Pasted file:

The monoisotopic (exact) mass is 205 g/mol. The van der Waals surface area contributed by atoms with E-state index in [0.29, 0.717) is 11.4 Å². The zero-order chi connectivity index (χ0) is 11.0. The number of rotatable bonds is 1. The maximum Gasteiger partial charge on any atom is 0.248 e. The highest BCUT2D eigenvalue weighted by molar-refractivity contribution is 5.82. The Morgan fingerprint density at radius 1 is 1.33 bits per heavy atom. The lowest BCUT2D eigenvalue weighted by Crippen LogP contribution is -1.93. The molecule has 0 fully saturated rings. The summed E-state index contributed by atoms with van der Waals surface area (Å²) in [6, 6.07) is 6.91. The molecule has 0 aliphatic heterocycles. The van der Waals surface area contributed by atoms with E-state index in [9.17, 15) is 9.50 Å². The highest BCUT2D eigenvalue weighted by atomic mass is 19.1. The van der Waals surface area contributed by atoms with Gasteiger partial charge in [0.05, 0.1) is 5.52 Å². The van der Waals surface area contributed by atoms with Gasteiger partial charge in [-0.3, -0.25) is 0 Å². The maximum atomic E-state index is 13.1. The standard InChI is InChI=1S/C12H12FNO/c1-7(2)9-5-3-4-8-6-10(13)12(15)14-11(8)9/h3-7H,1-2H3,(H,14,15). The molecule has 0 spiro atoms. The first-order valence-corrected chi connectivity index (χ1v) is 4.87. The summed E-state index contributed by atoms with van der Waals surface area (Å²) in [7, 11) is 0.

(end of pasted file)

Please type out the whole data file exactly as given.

The monoisotopic (exact) mass is 205 g/mol. The van der Waals surface area contributed by atoms with E-state index in [0.29, 0.717) is 11.4 Å². The zero-order chi connectivity index (χ0) is 11.0. The number of rotatable bonds is 1. The maximum Gasteiger partial charge on any atom is 0.248 e. The highest BCUT2D eigenvalue weighted by molar-refractivity contribution is 5.82. The Morgan fingerprint density at radius 1 is 1.33 bits per heavy atom. The lowest BCUT2D eigenvalue weighted by Crippen LogP contribution is -1.93. The molecule has 0 fully saturated rings. The summed E-state index contributed by atoms with van der Waals surface area (Å²) in [6, 6.07) is 6.91. The molecule has 0 aliphatic heterocycles. The van der Waals surface area contributed by atoms with E-state index in [9.17, 15) is 9.50 Å². The highest BCUT2D eigenvalue weighted by atomic mass is 19.1. The van der Waals surface area contributed by atoms with Gasteiger partial charge in [0.05, 0.1) is 5.52 Å². The van der Waals surface area contributed by atoms with Gasteiger partial charge in [-0.3, -0.25) is 0 Å². The maximum atomic E-state index is 13.1. The standard InChI is InChI=1S/C12H12FNO/c1-7(2)9-5-3-4-8-6-10(13)12(15)14-11(8)9/h3-7H,1-2H3,(H,14,15). The molecule has 0 spiro atoms. The first-order valence-corrected chi connectivity index (χ1v) is 4.87. The summed E-state index contributed by atoms with van der Waals surface area (Å²) in [7, 11) is 0.